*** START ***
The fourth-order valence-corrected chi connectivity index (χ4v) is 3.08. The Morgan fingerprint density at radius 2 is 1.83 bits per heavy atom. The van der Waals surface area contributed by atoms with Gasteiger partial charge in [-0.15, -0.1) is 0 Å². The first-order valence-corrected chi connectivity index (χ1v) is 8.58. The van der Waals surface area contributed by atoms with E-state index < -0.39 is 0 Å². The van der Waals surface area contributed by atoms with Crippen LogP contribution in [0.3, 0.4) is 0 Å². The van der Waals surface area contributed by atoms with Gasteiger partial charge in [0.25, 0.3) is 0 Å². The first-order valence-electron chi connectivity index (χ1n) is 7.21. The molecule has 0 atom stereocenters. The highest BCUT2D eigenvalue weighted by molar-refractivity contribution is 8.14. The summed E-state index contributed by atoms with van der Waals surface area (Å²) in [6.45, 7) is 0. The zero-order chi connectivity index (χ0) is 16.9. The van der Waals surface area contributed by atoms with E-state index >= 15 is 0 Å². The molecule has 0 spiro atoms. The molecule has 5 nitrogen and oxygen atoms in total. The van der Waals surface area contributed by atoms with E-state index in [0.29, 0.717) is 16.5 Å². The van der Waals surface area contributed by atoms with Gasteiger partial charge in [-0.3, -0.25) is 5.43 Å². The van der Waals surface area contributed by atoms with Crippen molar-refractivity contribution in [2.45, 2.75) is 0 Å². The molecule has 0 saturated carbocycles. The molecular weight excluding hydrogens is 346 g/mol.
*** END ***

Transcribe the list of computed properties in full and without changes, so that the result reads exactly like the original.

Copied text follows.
The fourth-order valence-corrected chi connectivity index (χ4v) is 3.08. The Morgan fingerprint density at radius 2 is 1.83 bits per heavy atom. The van der Waals surface area contributed by atoms with Gasteiger partial charge in [-0.15, -0.1) is 0 Å². The first-order valence-corrected chi connectivity index (χ1v) is 8.58. The van der Waals surface area contributed by atoms with E-state index < -0.39 is 0 Å². The van der Waals surface area contributed by atoms with Crippen LogP contribution in [0.3, 0.4) is 0 Å². The van der Waals surface area contributed by atoms with Gasteiger partial charge in [0.25, 0.3) is 0 Å². The first-order valence-electron chi connectivity index (χ1n) is 7.21. The molecule has 0 atom stereocenters. The highest BCUT2D eigenvalue weighted by molar-refractivity contribution is 8.14. The summed E-state index contributed by atoms with van der Waals surface area (Å²) in [6.45, 7) is 0. The zero-order chi connectivity index (χ0) is 16.9. The van der Waals surface area contributed by atoms with E-state index >= 15 is 0 Å². The molecule has 0 spiro atoms. The molecule has 5 nitrogen and oxygen atoms in total. The van der Waals surface area contributed by atoms with E-state index in [0.29, 0.717) is 16.5 Å². The van der Waals surface area contributed by atoms with Gasteiger partial charge in [-0.3, -0.25) is 5.43 Å². The van der Waals surface area contributed by atoms with Crippen molar-refractivity contribution in [2.45, 2.75) is 0 Å². The molecule has 0 saturated carbocycles. The molecular weight excluding hydrogens is 346 g/mol.